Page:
The Producer Vs. the President

by | Oct 7, 2013 | Psychology & Living

Steve Jobs and Barack Obama are a contrast in two types of man.

The company created by Steve Jobs (1955-2011), whose authorized biography is published in softcover today, is making news again. So is the president, Barack Obama, made possible by the New Left, who is to speak to the country tonight to preach faith in statism and altruism in foreign policy, this time pitching a military intervention in Syria.

Jobs and Obama are a contrast in two types of man.

On one hand, we have Obama, the son of an African, a president who was abandoned by his father, as he wrote in Dreams From My Father, who defines himself by his blood and stands for nothing but New Left ideals which ultimately redound to a distinctive death premise. On the other hand, we have the late Steve Jobs, the biological son of a Syrian, a producer who was abandoned by his father, as Walter Isaacson wrote in the biography, who defined himself by his actions and stands for everything self-made and American—ideals which ultimately amount to reverence for life.


What Jobs created, Apple, today announces more of the exquisite products and services the company creates, despite unceasing government persecution. In what remains the single most unregulated U.S. industry, technology, Apple, the byproduct of decades of failure, success, ridicule, effort and an ingenious integration of art and business, triumphs with exceptional production (at relatively low costs) that enhances our lives in immeasurable ways. What Obama created, a nation governed by dictates, on this date announces more of the depraved lies and ideas the government enacts. In the single most dangerous American presidency in history, Obama’s America, the byproduct of decades of infiltration, contamination, propaganda, initiation of the use of force and integration of faith and force, subverts America’s founding ideals with the unprecedented, systematic destruction that diminishes our lives in immeasurable ways.


September 10, 2013 is a good date to mark the contrast for what Ayn Rand once observed as a philosophical battle between Apollo, the god of reason, vs. Dionysus, the god of raw, unchecked emotion—which is ultimately a choice between life and death—in her brilliant essay on man’s first step on the moon and the savages at Woodstock because today, whatever the ultimate outcome, makes the choice unmistakably obvious to all but the most blanked, docile and compliant. If you love the man who creates, you must reject the man who dictates. Today—with tomorrow’s 9/11 ghosts haunting you to remember what’s at stake—offers no other choice. In the deepest sense, what Steve Jobs represents lives and what Barack Obama represents is totally devoid of life; it is, like Obama’s eyes, dead. While the president sacrifices the living, the producer acts to create, live and enjoy, sacrificing nothing and requiring no sacrifice, offering only a consensual, honest and voluntary trade. Take your pick of what’s offered today. Make it fast. At this rate, tomorrow may not come.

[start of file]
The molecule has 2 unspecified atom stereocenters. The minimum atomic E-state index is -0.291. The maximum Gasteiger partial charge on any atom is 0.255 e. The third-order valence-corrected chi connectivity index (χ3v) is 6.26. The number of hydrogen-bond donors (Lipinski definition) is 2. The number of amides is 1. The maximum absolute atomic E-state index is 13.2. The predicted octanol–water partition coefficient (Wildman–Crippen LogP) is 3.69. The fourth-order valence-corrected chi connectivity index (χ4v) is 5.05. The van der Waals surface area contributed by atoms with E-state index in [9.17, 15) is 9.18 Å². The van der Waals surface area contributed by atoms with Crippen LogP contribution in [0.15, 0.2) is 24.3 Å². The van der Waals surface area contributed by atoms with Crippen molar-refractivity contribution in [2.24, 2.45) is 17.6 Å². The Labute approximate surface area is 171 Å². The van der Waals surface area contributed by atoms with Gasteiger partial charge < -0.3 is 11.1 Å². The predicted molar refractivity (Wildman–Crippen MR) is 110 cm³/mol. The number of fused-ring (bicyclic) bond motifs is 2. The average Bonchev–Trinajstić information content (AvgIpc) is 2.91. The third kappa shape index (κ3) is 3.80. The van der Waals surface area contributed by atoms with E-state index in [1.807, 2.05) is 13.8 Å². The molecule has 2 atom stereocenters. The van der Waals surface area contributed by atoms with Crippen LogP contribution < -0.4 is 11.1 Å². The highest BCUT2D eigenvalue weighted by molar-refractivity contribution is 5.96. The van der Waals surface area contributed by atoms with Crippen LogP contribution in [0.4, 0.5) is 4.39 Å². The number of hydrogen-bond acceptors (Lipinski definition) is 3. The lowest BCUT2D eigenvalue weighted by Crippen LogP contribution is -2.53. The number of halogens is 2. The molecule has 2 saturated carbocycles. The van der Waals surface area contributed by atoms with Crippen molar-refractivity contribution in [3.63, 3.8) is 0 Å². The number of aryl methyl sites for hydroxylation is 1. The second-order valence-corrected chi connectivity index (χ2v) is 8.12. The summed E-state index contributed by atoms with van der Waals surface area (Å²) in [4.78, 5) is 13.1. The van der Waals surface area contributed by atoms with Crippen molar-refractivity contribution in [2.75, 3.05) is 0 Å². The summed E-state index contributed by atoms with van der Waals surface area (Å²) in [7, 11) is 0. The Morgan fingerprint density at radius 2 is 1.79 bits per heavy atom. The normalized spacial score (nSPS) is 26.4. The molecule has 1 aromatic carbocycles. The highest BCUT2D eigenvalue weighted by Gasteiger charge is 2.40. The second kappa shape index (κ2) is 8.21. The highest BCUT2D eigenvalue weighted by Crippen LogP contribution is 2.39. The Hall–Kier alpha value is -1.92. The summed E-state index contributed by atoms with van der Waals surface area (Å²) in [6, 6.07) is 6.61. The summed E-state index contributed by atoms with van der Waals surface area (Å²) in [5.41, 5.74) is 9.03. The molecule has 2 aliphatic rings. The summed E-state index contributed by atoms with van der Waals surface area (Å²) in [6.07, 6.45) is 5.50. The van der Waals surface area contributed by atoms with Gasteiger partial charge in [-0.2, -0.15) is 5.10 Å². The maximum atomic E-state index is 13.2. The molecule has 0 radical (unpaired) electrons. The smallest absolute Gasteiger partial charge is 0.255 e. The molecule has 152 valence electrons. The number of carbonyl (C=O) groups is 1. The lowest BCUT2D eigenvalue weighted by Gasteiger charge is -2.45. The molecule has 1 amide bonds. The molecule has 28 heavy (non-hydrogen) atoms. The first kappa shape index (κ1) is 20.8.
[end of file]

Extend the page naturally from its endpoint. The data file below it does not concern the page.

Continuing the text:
Scott Holleran's writing has been published in the Los Angeles Times, Classic Chicago, and The Advocate. The cultural fellow with Arts for LA interviewed the man who saved Salman Rushdie about his act of heroism and wrote the award-winning “Roberto Clemente in Retrospect” for Pittsburgh Quarterly. Scott Holleran lives in Southern California. Read his fiction at and read his non-fiction at

The views expressed above represent those of the author and do not necessarily represent the views of the editors and publishers of Capitalism Magazine. Capitalism Magazine sometimes publishes articles we disagree with because we think the article provides information, or a contrasting point of view, that may be of value to our readers.

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